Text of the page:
NGOs have failed to show that South Africa was obliged to ensure that an extradited person would be effectively prosecuted by a requesting State, lawyers for former Mozambican finance minister Manuel Chang have argued.
“[Mozambican NGO the Forum de Monitoria do Orçamento] and the [Helen Suzman Foundation] have identified no provision in any of the cited treaties or conventions to the effect that there is an obligation upon the requested state to ensure that the extradited person will be effectively prosecuted by the requesting state, because they cannot,” advocate Jeremy Raizon argued in the Gauteng High Court in Johannesburg on Thursday.
“The duty on states mutually to co-operate cannot and does not amount to a duty to ensure the effective prosecution of an extraditee,” he added.
Raizon was arguing in the Gauteng High Court in Johannesburg on Thursday in Chang’s application to compel the Justice Minister Ronald Lamola to give effect to a May 2019 decision, in terms of Section 11 of the Extradition Act, to extradite and surrender Chang to Mozambique.
Advocate Anton Katz SC, on behalf of the Forum de Monitoria do Orçamento (FMO) told the court on Wednesday that the “decision by the magistrate to commit Chang, in terms of Section 10(1) of the Extradition Act, to imprisonment pending the minister’s decision to surrender Chang in respect of the extradition request by Mozambique, [should] be declared to be inconsistent with the Constitution of the Republic of South Africa, invalid and should be set aside”.
Advocate Max Du Plessis, on behalf of the foundation, earlier argued that SA was constitutionally obliged to ensure the effective prosecution of corruption even if the offence occurred outside of its borders, News24 previously reported.
But Chang’s lawyers submitted that an obligation of this nature “would be impossible to enforce”.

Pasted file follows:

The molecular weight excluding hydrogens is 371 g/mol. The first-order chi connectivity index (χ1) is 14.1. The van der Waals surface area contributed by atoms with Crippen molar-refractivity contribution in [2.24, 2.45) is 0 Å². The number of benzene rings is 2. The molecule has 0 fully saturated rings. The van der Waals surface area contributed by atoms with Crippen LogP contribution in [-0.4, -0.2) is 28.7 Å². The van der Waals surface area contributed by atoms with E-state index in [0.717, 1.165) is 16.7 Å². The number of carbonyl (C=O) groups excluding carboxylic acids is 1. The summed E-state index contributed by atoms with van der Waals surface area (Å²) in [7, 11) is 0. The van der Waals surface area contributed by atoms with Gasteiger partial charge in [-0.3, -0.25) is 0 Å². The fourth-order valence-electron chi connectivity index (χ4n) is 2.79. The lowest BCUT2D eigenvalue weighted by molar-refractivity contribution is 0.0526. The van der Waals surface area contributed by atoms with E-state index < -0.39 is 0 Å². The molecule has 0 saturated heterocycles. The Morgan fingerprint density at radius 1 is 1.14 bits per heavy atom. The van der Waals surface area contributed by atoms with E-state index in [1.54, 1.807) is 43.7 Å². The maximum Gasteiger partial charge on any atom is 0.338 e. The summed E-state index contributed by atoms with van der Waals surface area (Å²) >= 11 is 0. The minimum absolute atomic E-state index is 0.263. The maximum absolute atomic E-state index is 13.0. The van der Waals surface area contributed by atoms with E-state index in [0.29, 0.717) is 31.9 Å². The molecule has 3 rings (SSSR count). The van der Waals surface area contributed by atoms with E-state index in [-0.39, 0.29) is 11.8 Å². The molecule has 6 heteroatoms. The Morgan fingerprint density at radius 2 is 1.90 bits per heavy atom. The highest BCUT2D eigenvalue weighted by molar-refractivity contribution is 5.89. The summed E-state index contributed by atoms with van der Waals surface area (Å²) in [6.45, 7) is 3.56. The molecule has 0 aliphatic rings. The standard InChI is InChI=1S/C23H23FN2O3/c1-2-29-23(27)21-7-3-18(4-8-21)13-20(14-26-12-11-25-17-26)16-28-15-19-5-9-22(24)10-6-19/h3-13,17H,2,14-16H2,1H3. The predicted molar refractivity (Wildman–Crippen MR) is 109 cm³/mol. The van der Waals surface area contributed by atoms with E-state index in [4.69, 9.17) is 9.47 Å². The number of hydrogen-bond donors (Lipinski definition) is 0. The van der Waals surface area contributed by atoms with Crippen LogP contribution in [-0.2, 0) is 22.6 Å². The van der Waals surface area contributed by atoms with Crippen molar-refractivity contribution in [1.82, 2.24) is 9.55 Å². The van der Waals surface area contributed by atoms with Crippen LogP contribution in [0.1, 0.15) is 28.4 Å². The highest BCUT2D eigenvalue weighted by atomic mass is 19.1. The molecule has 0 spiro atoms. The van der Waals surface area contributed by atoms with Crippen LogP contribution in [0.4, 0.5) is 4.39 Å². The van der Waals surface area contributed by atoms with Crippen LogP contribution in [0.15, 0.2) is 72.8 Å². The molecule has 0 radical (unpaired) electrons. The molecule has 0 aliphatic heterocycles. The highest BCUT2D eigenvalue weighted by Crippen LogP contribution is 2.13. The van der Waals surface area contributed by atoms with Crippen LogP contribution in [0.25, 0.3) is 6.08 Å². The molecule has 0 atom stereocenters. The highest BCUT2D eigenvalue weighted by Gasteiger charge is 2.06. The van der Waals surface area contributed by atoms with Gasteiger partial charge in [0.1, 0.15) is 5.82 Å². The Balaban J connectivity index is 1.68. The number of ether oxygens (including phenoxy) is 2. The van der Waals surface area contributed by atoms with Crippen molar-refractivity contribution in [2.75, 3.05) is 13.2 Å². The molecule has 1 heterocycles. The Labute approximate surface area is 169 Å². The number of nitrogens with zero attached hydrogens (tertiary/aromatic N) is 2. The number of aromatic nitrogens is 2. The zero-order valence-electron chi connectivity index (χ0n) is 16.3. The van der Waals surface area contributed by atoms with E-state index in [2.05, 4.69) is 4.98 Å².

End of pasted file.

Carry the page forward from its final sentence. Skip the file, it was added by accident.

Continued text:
“Neither can such an obligation be implied, because of its vagueness; because such an obligation would be impossible to enforce and because it would unduly restrict the very extradition obligation which the SADC protocol was designed to enhance,” Raizon said.
Raizon stated that even if the obligation existed, former minister of Justice Michael Masutha complied with it in deciding to extradite Chang to Mozambique.
“We submit that if regard is had to a conspectus of the enquiries made by the minister’s officials which preceded his decision, that the previous minister complied fully with the requirements of the Extradition Act, the treaties and the Constitution,” he said.
Masutha decided on May 21 to have Chang extradited to Mozambique – not the US.
At the time, the former Mozambique finance minister faced extradition requests from both countries but enjoyed automatic immunity as a lawmaker – until it was lifted in January, according to News24.
Masutha’s decision followed the Kempton Park Magistrate’s Court’s ruling on April 8 that Chang should be extradited to the US on fraud-related charges.
Chang is wanted by the US in connection with allegations of conspiracy to commit fraud and taking millions of dollars in bribes in a $2bn loan scandal, News24 previously reported.
He was arrested at OR Tambo International Airport on December 29 while on his way to Dubai last year on a US warrant.
The matter continues.